The Dozier Drill - A Cooper Classic [2023]

I'd like to thank Freddie Blish of Gunsite Academy for providing a wealth of information about the Dozier Drill.

Dozier Drill Featured Image

While doing some late night Wikipedia reading (we've all been there), I stumbled upon the Dozier Drill. Jeff Cooper created this drill by basing it on the kidnapping of Brigadier General James Dozier in 1981. I had never heard of this drill before, and decided to try it out. What is the Dozier Drill, and how can we use it to improve our shooting ability?

What Is the Dozier Drill?

The titular Dozier Drill is named after the kidnapped Brigadier General, James Dozier. Dozier was kidnapped by a far left Italian gang, who posed as plumbers to get into his apartment. The gang brought a submachinegun into the apartment via a plumber's bag, which is a chunk of the basis for the drill. While not a perfect 1 to 1, this drill attempts to ask the "what if" question: what if Dozier was able to shoot the gang before they could deploy their weapon?

The setup for the drill is fairly simple. Shooter begins 10 yards away from a set of Pepper Popper steel targets, which are spaced 1 yard away from each other. We'll have 5 poppers downrange for this drill. Start position is handgun loaded and holstered, and shooter's hands relaxed at their side. To simulate an assailant assembling a gun, we use a shot timer, with a range of par times. On beep, the shooter draws their pistol, and engages each target. Par time is a range, rather than a fixed goal here.  As Col. Cooper put it, "5 to 4 seconds is a good time, 4 to 3 is an excellent time, and 3 seconds or less is outstanding."

Freddie Blish, Gunsite Academy Rangemaster showed a way to shoot the Dozier without a shot timer:

"A method to measure time without a shot timer is to have a fellow shooter represent a “bad guy,” standing on the line facing the targets down range, withdraw a pistol or pistol carbine and a magazine separately from a cloth bag and load it then shoot a separate target representing BG Dozier. If the “good guy” shooter is able to accurately engage all five threats before their fellow “bad guy” shooter can load and shoot the “good guy” target then the “good guy” shooter wins."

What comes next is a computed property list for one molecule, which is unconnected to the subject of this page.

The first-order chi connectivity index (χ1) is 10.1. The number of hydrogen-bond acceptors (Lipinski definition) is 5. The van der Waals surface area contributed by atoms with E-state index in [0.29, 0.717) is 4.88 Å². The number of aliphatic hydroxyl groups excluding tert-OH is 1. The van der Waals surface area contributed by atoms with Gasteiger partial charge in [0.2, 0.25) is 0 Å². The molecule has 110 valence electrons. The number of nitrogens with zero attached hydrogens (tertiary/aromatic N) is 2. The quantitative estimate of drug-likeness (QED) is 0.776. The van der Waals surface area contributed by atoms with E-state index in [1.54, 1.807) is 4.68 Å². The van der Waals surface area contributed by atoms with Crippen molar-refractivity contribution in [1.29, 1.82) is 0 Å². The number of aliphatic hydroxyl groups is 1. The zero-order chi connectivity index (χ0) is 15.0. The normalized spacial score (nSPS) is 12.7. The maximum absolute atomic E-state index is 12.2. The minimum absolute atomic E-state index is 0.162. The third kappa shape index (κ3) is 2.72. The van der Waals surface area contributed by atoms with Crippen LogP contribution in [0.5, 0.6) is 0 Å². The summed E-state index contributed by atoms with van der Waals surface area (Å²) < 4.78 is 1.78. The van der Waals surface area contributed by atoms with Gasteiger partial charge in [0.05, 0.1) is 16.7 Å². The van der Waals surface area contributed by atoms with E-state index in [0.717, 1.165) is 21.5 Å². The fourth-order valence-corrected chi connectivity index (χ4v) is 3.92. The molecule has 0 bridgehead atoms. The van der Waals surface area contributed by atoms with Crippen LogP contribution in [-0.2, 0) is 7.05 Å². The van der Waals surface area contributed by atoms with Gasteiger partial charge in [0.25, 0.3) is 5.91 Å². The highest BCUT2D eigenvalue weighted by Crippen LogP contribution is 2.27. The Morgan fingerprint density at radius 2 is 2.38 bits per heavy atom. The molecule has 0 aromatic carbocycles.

Pepper Poppers
"Pepper Poppers", named after John Pepper. Photo courtesy of Freddie Blish & Gunsite Academy.

What's the TL;DR for the Dozier Drill?

The Quick Rundown

THE DOZIER DRILL 

  • Necessary Gear: Quality holster and handgun.
  • Target: Steel Popper targets, or similarly sized targets of your choice.
  • Distance: 10 yards.
  • Par Time: Par time is a range, with 5 to 4 seconds being good, 4 to 3 being excellent, and 3 or less being outstanding.
  • Start Position: Shooter starts facing the targets, handgun loaded and holstered, with hands relaxed at the side.
  • Round Count: 1 round fired per target, with round count being no less than 5.
  • Course of Fire: On beep, shooter draws pistol, and engages each target with one round per target. Drill is over once each target has been neutralized.
  • Scoring: A simple pass or fail drill, with a pass being that all of the targets being neutralized under par time.

One of the best parts of the Dozier is that we can modify pretty easily. What can we change to scale the difficulty of this drill?

Variations Of the Dozier Drill

While the Dozier is a classic drill, we can certainly play around with changing it.

Firstly, we can swap targets. Reduced size steel can make the drill harder, however, switching to paper will allow us to shoot closer. We can also change our start position, or number & orientation of targets.  Freddie explained the following ways to modify the Dozier Drill:

"In [Gunsite] 350 and 499 classes, shooters start the Dozier from a position seated at a table with the pistol holstered. Gunsite instructors sometimes challenge the students by using the 10”x12”“heart/lung” or “gum drop” shaped steel targets set 3’ to 5’ heights instead.